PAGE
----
Vice President, Asian Development Bank
The Asian Development Bank predicts growth in the region this year to hit 5 percent. How do you evaluate the risks to the region?
There are a couple of factors that we are paying attention to at the moment. And there are three, particularly, that we are focused on.The first is unanticipated monetary policy change in the United States.The second is any slower momentum in the recovery that we've seen in the US and the Eurozone.And lastly is a, perhaps a deeper than anticipated slowdown in the PRC. We're projecting growth in China of about 7.5% this year. But if that growth were significantly slower, that would of course force us to reconsider our numbers for ASEAN and for developing Asia as a whole.
We think there is inevitably going to be a slowdown in the Chinese economy. We're seeing that going gradually, from 7.7% last year to 7.5% this year and perhaps 7.4% next year. If that slowdown were to be deeper, one way that that slowdown could be deeper is if... there has been quite a lot of credit growth in China, and if there was efforts on the part of the authorities to squeeze down on that credit growth too vigorously, that could transmit into much lower growth than we're projecting at the moment.Another risk that's posed by of course a deeper slowdown in China is the impact that that will have on commodity prices in the region, which of course some of the economies are more dependent on the export of commodities than others are. So at the moment, again, we think those risks are relatively small and the countries are managing those risks well, but we have to keep an eye on it.
Political tensions between Vietnam and China, or the unrest in Thailand could also weigh down the regional economy.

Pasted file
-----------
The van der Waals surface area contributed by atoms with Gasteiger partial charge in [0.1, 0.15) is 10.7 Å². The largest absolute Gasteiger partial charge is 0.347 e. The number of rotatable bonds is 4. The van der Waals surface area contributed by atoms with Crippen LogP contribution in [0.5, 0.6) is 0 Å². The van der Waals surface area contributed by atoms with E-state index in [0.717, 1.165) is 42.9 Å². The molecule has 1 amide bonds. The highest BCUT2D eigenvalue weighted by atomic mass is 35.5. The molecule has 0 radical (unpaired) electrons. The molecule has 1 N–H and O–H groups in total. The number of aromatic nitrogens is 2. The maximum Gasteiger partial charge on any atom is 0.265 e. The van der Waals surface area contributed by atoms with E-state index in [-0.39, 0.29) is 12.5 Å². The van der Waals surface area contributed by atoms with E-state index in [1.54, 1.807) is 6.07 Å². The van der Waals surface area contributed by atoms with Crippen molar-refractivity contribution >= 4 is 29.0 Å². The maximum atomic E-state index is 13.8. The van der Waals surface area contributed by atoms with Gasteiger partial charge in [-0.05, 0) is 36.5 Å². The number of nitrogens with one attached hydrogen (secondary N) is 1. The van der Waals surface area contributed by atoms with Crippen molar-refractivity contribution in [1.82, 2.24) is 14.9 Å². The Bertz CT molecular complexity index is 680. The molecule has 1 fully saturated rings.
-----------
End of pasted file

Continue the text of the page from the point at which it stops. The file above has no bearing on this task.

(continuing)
I think that focus at the moment, with respect to these tensions, has been on a couple of areas. But trade has continued between most of these counties and has continued to be quite robust. So, again, we don't in anyway want to dismiss the fact that these tensions are there, but we also think it's incredibly important that these countries continue to focus on the structural changes that are necessary to make their economies more resilient, and to make the kinds of changes that are going to make growth much more inclusive in the long run. And it will help reduce these kinds of instability in the future.
Leaders of the Association of Southeast Asian countries are aiming to complete economic integration by the end of 2015. How will this help the region?
We think that the commitments that have been made, with respect to ASEAN Economic Community of 2015, are doubtlessly positive. We think that the progress that has been made is also quite good, we've seen somewhere around 78, 77% of the commitments have been reached. But will we have all of the commitment reached by the end of next year, which is the target deadline? No, not all of those commitments will be reached. But again, I think we prefer to look at this as a process as opposed to a single objective, and it's good to take stock at the end of next year and see what progress has been made and then chart a course for the future from that point.
What we've seen happen over the last couple of decades is that a lot of the low-hanging fruit has been harvested, and there had been great benefits to the harvesting of that low hanging fruit, some of the easier measures that can be undertaken. We're now in the much more difficult measures with respect to integration within ASEAN. So it's not surprising that these more difficult measures are more challenging.
The ASEAN economies have to diversify their trading partners, and I think that this is one of the real benefits of the ASEAN economic community of 2015, is that it's going to help deepen those ties amongst the trading partners within the ASEAN, and so that's going to help diversify those economies and so diversify those exports away from China alone. And making sure that we're removing trade and tariff and non-tariff barriers is an important step in order to make these economies more resilient.